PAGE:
LIBER 2020 Online: Building Trust with Research Libraries
Many of the topics of the LIBER 2020 Online conference can be classified under the keyword "Open Science". A special focus was placed on "trust", which – just like transparency – is both an aspect and a goal of openness, and on Citizen Science. And above all, the question of what role these topics play in face of the corona pandemic was raised.
by Tamara Pianos, Guido Scherp, Olaf Siegert and Claudia Sittner
The Ligue des Bibliothèques Européennes de Recherche (LIBER) holds its annual conference every year in June. Due to the corona pandemic, the conference had to be transferred into a virtual format this year. In this article, we provide you with a brief review on some sessions and workshops of LIBER 2020 Online.
Despite the adversities, the organisers of the LIBER conference managed to set up a versatile online event. As a benefit of the online format: The conference was free to access for all participants. Therefore, more than 4,000 people registered for the event, making it the biggest LIBER conference ever so far.
The slogan for this year’s conference was „Building Trust With Research Libraries“ putting the focus on safeguarding trustworthy information in times of fake news and discussions about science, findings and facts. Here, research libraries can help students and researchers to find what they are looking for and to put that information into context. The topics of today’s research libraries range from Open Science and world-wide sharing of publications and data to the long-term preservation of collections. This diversity was reflected in the conference programme.
If you like you can jump to the topics of this blogpost
Reflections on the impact of COVID-19 on Open Science
The massive impact of the corona pandemic on the work of libraries was considered from various angles in the first session “Opening Address – Reflections on the impact of COVID-19 on Open Science”.
In the first talk Bertil F. Dorch (University of Southern Denmark (SDU)) took up the challenges of managing a library in these times. Using the SDU library as an example, he described very vividly the complete closure up to the (partial) reopening and how SDU accomplished the digital transition. He has drawn three lessons from this:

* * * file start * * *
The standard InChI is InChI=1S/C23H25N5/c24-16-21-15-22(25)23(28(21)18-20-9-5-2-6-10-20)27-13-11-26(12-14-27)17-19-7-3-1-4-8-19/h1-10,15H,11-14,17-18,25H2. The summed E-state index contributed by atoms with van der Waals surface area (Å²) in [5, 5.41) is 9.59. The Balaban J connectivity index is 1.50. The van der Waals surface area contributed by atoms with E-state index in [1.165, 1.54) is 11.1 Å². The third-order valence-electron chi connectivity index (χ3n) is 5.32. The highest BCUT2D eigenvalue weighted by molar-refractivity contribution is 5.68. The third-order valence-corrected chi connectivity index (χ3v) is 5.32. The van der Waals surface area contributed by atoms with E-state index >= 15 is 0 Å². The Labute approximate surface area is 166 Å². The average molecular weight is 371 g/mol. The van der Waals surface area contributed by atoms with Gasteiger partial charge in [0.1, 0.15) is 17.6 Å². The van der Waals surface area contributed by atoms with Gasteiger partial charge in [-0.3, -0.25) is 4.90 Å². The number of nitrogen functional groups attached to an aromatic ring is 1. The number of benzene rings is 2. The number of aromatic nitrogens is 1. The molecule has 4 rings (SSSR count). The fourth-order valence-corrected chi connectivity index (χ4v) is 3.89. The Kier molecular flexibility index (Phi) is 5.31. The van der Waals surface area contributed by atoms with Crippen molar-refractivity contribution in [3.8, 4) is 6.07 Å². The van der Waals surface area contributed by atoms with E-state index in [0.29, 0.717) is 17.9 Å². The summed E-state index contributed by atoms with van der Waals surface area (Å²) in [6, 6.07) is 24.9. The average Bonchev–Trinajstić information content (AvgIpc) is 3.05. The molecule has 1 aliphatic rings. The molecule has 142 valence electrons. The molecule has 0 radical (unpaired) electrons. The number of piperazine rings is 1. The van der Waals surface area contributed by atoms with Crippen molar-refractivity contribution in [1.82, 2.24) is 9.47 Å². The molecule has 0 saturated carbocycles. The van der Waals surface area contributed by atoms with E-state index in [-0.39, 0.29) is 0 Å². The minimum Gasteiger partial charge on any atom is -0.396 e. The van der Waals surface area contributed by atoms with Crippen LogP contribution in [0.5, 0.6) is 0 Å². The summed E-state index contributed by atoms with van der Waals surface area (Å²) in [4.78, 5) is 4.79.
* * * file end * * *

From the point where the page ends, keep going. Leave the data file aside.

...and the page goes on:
- Communicate internally to employees and externally to users. The main message communicated for example via the website and social media is: We are still here for you.
- Grab the opportunity: On the one hand make use of digital possibilities to provide local services. On the other hand, reconsider work-life balance in times of home office.
- Position your library as a trustworthy partner: Show that you are open and engaged, and that you can also go new ways after having explored the digital possibilities.
In the second lecture Birgit Schmidt (Göttingen State and University Library, Germany) gave a general overview of the effects of the corona pandemic on science. There is basically a push towards open science. Especially in medicine, the popularity of preprints and the sharing and reuse of research data has increased significantly. In this context, corresponding platforms for collaborative work are more frequently used. Because research data is essential here, guidelines and recommendations for handling COVID-19 research data have been developed by the Confederation of Open Access Repositories (COAR) or the Research Data Alliance (RDA), for example. In addition, science communication has gained more relevance. The public also has the opportunity to view the course of the pandemic via so-called dashboards, which are often open source and rely only on Open Data. On the other hand, the pandemic also caused restrictions on everyday research, for example because of closed laboratories or home office and schooling.
Finally, Giannis Tsakonas (LIBER) further deepened the aspect of the already mentioned push for openness in his talk. Publishers are making COVID-19-related publications available via Open Access that were previously behind paywalls. But in the end, many existing problems, such as the publishing system of today, remain unsolved. Therefore, it is important to use the crisis to establish sustainable conditions to further promote open practices and cultural change.
Transitioning Scholarly Journals to Open Access
The workshop „Transitioning Scholarly Journals to Open Access“ was organised by the LIBER Open Access Working Group in order to review LIBER’s Five Open Access Principles for Negotiations with Publishers.